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The Last Hot Time by John M. Ford

The Last Hot Time (2001)

by John M. Ford

Other authors: Tristan Elwell (Cover artist)

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A good read. I didn't bond with it as much as the friend who loaned it to me did. It was a little preoccupied with what everyone was wearing, but they were wearing such neat clothes that I don't grumble. ( )
  GinnyTea | Mar 31, 2013 |
A truly, truly top-notch work of fiction. Every time I read it, new nuances bubble up, forcing me to reconsider the work. Honestly one of the best-crafted novels I've ever read. ( )
  ractatma | May 23, 2011 |
How have I missed this author?

There is a great tabletop role-playing game system called Shadowrun that was originally published in 1989. In it magic returned to the world in 2011, bringing with it mythological creatures and turning some humans into orks, trolls, dwarves, and elves. In the gaming system it's initially 2050 and it's a cyberpunk urban fantasy world that prefigures a lot of the popular fiction being written now, where mega-corporations rule the world and operate sort of like organized crime syndicates - sort of William Gibson meets Tolkein. It's an awesome gaming system and I've never understood why it isn't more popular. Related to this are the Borderland Series based on a similar fictional universe and created by Terri Windling. There are a number of collections of short stories edited by Ms. Windling and several novels of which my favorite is Finder by Emma Bull.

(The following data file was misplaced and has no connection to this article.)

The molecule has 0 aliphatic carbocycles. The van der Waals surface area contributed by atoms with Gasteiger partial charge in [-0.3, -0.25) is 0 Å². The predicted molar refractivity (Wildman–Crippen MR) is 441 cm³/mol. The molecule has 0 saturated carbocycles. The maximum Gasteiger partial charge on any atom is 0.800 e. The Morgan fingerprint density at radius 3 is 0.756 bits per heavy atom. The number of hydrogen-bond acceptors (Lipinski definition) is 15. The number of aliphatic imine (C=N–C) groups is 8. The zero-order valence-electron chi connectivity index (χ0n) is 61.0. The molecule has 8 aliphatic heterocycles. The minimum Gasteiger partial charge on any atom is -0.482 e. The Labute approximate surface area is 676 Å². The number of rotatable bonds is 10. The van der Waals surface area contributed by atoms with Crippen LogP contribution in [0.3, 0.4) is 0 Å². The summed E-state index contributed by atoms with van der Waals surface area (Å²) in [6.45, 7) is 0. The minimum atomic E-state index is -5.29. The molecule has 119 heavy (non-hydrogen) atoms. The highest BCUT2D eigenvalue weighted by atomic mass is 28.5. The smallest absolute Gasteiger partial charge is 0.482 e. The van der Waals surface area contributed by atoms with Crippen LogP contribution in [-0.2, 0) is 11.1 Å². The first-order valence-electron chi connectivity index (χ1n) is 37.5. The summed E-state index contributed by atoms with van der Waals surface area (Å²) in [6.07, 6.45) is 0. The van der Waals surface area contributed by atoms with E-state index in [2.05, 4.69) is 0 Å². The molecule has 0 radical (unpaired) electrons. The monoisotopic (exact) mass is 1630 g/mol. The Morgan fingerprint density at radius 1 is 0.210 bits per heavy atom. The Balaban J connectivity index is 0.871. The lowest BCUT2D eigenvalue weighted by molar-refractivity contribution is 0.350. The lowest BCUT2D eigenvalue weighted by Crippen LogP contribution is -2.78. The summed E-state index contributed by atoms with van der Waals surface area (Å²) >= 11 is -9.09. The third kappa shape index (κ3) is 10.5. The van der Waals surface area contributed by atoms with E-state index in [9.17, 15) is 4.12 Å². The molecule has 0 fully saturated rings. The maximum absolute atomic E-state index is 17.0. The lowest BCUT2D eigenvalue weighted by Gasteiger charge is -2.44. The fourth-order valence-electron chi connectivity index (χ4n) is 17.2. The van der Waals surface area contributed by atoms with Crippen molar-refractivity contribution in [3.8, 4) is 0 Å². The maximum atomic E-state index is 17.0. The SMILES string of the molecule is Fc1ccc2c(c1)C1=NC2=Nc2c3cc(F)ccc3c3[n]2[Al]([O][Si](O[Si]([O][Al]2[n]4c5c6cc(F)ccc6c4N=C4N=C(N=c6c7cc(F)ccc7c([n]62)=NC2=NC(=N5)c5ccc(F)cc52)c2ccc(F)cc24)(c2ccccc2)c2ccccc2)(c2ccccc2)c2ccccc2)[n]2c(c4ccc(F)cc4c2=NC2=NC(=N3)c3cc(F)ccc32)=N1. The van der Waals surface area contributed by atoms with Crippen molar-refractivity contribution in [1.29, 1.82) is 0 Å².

The Last Hot Time is set in a similar sort of universe. Its Chicago and the elves have punched through into our universe bringing with them all kinds of magic and transitory places. This is a coming-of-age story whose main character is plopped down into the middle of things in this alternate Chicago. A paramedic by trade, training, and vocation, Danny Holmann becomes Doc and learns about life, friendship, and the possibility of love.